Channel Partner Profile: Etsy

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Here you will learn some interesting key facts about the company, and which kinds of e-commerce sellers can benefit most from selling on Etsy.


“Find things you’ll love. Support independent sellers. Only on Etsy.”


This is Etsy’s tag line, and it sums up their philosophy perfectly. Etsy shoppers aren’t looking for the plain, utilitarian items of daily life. They want something uniquely wonderful that they can love. Etsy sellers are all independently owned businesses, making and selling their wares from home workshops, barns and studios. And this unique marketplace is the one online platform where they all come together.



A brief history of Etsy

Etsy is a Brooklyn-based company that was founded in 2005 by artisan craftsmen looking for a larger marketplace to sell their wares. The company caught on and word spread fast, with thousands of sellers jumping on within the first few years. Then as cottage industries began to take off during the Great Recession, the company was able to buck the economic downturn and grew quickly by attracting many of those Makers to the platform.

Company management changed hands a few times during 2008 – 2015, when they went public. Those years saw major expansions and changes. While in the old days Etsy was more values-driven than profit-driven, the executive team is now focused on improved bottom lines for both the company and its sellers. It’s continuously upgrading the platform based on seller input, to make back end operations both simpler and faster for the e-commerce manager.



Selling on Etsy


Two kinds of accounts

There are two types of accounts you can have on Etsy: Standard and Plus.  Standard is a free service, and recommended if you’re just getting started and don’t have a ton of products to list. Once they get used to selling on Etsy, though, most vendors switch to a Plus account.

Plus accounts offer an expanded set of tools and customizable options. Everything described below applies to Plus users.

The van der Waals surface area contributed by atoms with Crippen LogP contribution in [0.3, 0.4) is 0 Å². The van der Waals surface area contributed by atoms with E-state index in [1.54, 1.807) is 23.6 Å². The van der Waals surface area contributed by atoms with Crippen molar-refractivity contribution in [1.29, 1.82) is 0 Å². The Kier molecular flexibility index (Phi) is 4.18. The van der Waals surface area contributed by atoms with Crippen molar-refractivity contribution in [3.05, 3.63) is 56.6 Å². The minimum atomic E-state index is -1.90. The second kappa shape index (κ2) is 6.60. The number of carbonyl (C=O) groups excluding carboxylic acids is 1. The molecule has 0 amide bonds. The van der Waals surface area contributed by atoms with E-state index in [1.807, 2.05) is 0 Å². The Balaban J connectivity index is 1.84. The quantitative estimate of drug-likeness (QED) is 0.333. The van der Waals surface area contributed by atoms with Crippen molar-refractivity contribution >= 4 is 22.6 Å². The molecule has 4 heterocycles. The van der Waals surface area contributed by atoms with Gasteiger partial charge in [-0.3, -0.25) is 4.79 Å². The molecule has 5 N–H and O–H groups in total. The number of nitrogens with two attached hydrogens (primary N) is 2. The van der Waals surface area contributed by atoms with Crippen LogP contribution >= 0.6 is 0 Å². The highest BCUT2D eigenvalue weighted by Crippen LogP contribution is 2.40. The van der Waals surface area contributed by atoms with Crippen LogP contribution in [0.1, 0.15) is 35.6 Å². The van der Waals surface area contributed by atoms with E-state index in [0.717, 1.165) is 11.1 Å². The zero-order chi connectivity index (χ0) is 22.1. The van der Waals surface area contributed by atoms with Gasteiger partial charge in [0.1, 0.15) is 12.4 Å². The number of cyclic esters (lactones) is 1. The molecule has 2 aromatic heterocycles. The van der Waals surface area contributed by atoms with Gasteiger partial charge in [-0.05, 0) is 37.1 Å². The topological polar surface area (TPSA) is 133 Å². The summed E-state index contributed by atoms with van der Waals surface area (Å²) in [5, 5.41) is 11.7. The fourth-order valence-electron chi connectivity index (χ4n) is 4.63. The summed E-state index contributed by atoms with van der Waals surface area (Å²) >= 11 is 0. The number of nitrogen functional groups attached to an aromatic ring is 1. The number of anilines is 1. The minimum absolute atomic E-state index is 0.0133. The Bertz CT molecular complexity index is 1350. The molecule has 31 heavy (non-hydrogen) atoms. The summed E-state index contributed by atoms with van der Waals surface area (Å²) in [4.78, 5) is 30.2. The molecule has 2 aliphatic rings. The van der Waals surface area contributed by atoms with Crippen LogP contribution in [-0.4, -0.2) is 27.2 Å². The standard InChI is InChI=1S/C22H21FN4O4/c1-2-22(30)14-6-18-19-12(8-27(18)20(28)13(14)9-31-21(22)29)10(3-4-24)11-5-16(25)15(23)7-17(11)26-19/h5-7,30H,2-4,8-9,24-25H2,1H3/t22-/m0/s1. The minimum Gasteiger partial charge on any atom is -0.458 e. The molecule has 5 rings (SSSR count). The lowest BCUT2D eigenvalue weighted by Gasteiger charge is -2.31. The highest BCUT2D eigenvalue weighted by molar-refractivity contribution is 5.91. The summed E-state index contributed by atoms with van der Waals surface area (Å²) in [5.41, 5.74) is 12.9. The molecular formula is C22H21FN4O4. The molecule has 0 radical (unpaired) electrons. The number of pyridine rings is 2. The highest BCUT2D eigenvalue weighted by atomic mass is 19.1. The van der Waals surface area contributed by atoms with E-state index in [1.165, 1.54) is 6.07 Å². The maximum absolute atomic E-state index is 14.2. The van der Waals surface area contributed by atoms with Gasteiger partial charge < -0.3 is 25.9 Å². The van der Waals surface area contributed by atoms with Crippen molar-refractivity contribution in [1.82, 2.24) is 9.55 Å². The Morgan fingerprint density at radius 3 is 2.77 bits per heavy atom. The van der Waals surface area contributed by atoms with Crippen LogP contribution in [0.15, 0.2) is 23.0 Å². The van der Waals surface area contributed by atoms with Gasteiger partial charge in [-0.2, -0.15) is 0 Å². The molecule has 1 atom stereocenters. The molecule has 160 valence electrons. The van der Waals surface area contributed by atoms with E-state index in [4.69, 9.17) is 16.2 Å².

Your store’s enhanced home on the web

If you’re planning to sell only on Etsy, the site gives you tools to build everything you need–including your own website. They’ve added new banner templates and featured listing options that put your products in the spotlight. They also offer a 50% discount if you want a custom “.com” address, and free access for a year to a “.store” address with your store’s name.


Mobile flexibility

There’s now an Etsy App to manage orders, edit listings, and respond to buyers instantly from a tablet or phone.


Lowering your postage costs

With free shipping more and more in demand from consumers, many merchants now opt to price their wares so that shipping costs can be at least partly absorbed. (And Etsy has adjusted its search algorithm to prefer results from stores that ship for free.) To ease the pain further, Etsy lets you buy and print discounted postage from your Etsy account.


Social Tools

Etsy’s Social tools include suggestions and templates for posting on Facebook, Pinterest, Twitter, or Instagram, so you don’t have to be a social marketing genius yourself to succeed.


Advertising Tools

There are two basic types of ads offered: Etsy Ads and Offsite Ads. With Etsy Ads, your listings get boosted in Etsy search. With Offsite Ads, Etsy will pay to advertise your listings on sites like Google, Facebook, Instagram, Pinterest, and Bing. You pay an advertising fee on any resulting sale. You’ll also get bonus credits: 15 listing credits and $5 in Etsy ad credits each month you’re a Plus seller.


More info for sellers can be found here.


It takes a certain amount of skill to get your listings to float towards the top of search results on Etsy, and there is a short learning curve to get familiar with how to operate your Etsy store. But to put things in perspective, it takes a lot longer to get a new website to appear in the top results of Google. Especially if your products are unique and lovable, Etsy is the place to sell.


See more in our Channel Partner profile series here:

Channel Partner Profile: How to Sell on eBay

Channel Partner Profile: How to Sell on Walmart.com

Channel Partner Profile: How to Sell on Rakuten

Channel Partner Profile: How to Sell on Reebonz

Channel Partner Profile: How to Sell on Kelkoo


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Julie Stewart

My mission at Shoppingfeed is explaining how to leverage e-commerce platforms and SaaS technology to e-merchants who just want to run their business and make more money.

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